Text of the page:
Although the novel treatment is described in considerable detail herein-after in connection with the purification of the commercially important terephthalic acid using acetic acid as the preferred solvent medium, it is to be understood that the new method is applicable to the treatment not only of other benzene carboxylic acids, including benzoic, orthophthalic, isophthalic and the isomeric toluic acids, but also of soluble solid substances in general, in appropriate slovent liquids at suitable temperature levels for purifying the crude material. The choice of the solvent will, of course, depend upon the solubility characteristics of the substance being treated and of foreign matter to be removed therefrom, and the selected solvent in turn will largely determine the optimum leaching and recrystallization temperatures.
A solvent medium employed for leaching and recrystallization should be one in which there is a marked difference in solubility of the acid undergoing purification, for example, a three-fold or six-fold, change in solubility over a reasonably small temperature change of or 200 F. This temperature differential should preferably be within a moderately elevated range of temperatures in order that the process may be operated efficiently and economically, and with convenience. For example, temperatures which require either artificial refrigeration for recrystallization or excessively high temperatures of above about 600 F. for leaching are usually not very desirable. Since leaching is a liquid phase operation, the leaching temperature must be lower than the critical temperature of the solvent. The solvent should also be inert, that is not react chemically during leaching or recrystallizing with the purified product to be recovered.
The proportions of solvent and solid material in the charge mixture are determined by the operating conditions within the leaching system wherein the slurry always contains the crystalline substance in two states, namely, as the solute of a solution saturated therewith and as undissolved solid particles or crystals suspended in that solution. The presence of undissolved material at all times in the leach slurry eliminates any possibility of forming a supersaturated solution which might interfere with the recrystallization operation. Therefore, the charge 'mixture should contain an excessive of the crude substance over the amount which will dissolve in the solvent medium at the leaching temperature. However, there cannot be an unlimited excess of undissolved crystals present in the system for the slurries must be fluid enough to be pumped or otherwise transported at all temperatures encountered in the process. In addition, there are indications that a higher degree of purification is obtainable with less concentrated slurries, but this must be balanced against the extra cost of handling a larger volume of slurry. In any event, the solvent should be present in sufficient amount to dissolve any free or unoocluded foreign matter which is to be removed. As an illustration, the slurry may usually contain about 2 to 32% undissolved solids (preferably above about 5%) based on the total slurry weight, and this corresponds generally to a total concentration of about 3 to 40% (the range of about 8 to 35% being preferred) of the crystalline material in the mixture when leaching terephthalic acid in acetic acid.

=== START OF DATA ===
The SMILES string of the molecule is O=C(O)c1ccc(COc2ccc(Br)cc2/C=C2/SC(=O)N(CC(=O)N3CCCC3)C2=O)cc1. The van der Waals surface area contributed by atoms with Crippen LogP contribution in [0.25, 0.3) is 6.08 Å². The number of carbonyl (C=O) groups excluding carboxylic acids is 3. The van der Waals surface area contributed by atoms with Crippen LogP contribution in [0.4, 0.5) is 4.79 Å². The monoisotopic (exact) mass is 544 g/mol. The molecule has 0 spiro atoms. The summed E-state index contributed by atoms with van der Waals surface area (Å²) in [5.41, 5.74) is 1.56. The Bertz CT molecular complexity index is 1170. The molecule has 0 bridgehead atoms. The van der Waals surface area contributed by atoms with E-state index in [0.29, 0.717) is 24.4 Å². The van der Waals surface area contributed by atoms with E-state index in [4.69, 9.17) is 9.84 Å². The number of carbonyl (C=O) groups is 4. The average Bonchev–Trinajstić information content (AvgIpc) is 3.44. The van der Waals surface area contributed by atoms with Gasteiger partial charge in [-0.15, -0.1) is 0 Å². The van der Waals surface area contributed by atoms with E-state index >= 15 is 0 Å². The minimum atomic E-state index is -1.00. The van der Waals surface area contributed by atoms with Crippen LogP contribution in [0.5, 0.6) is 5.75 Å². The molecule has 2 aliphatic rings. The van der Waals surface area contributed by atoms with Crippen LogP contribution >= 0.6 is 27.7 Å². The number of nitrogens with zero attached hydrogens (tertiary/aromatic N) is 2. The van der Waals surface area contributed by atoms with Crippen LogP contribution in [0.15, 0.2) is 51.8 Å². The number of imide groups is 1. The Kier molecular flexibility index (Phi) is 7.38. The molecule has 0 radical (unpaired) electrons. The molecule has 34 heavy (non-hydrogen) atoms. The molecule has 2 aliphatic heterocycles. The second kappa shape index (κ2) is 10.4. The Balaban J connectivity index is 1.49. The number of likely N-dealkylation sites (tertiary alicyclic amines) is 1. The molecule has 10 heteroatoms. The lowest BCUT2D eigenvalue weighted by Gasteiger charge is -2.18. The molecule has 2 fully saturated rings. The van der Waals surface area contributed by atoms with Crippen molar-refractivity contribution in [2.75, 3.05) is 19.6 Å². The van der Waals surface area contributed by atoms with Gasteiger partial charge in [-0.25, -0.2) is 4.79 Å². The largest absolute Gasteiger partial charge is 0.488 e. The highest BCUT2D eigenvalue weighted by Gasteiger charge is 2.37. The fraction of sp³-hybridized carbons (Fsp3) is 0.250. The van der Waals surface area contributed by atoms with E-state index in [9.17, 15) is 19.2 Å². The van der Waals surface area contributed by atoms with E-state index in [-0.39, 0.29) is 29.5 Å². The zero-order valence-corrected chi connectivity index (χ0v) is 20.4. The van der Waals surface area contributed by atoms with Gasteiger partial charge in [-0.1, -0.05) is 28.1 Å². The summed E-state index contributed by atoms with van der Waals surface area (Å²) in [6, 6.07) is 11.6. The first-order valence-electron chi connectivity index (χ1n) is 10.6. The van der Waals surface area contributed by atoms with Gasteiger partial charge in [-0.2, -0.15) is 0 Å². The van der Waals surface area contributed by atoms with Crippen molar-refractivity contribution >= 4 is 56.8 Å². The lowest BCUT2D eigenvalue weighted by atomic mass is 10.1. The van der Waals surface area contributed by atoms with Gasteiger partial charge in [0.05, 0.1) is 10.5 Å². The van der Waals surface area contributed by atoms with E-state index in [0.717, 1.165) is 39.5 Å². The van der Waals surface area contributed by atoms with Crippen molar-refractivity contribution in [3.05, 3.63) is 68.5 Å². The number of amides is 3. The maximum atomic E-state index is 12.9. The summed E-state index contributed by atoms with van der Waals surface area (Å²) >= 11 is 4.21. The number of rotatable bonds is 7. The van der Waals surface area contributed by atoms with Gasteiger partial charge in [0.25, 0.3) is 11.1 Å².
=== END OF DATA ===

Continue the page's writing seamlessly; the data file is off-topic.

In the case of terephthalic acid, acetic acid is the preferred solvent, especially when the acetic acid has a small content of water, since an aqueous acetic acid is the predominant component of the liquid reaction medium in several types of oxidation processes and acetic acid is in fact generated or formed during the reaction when methyl ethyl ketone is present. Accordingly, the use of acetic acid as the leaching and recrystallization solvent simplifies the manufacture of terephthalic acid in regard to the number of agents employed, recovered and stored in carrying out the complete manufacturing process. Suitable solvents include the lower aliphatic monocarboxylic acids containing 2 to 8 carbon atoms as exemplified by propionic, normal butyric, isobutyric, valeric, trimethylacetic, caproic and caprylic acids as well as water, para and other xylenes, N,N-dimethylformarnide, N,N-dimethylacetamide, tetrahydrofuran and ketones, such as methyl ethyl ketone and methyl isobutyl ketone. All of these are inert in that they do not react with terephthalic acid, even at high temperatures.
Acetic acid has especially suitable solvent characteristics inasmuch as the solubility of the terephthalic acid in acetic acid is relatively low up to about 375 F. but thereafter increases rapidly so that terephthalic acid is moderately soluble at temperatures in the preferred leaching range of about 420 to 580 F. The lower oxidation products constituting the principal impurities in terephthalic acid produced by oxidation are all considerably more soluble in the acetic acid, thus all, or substantially all, impurities of .this nature in the free or unoccluded state are retained in solution while the terephthalic acid recrystallizes.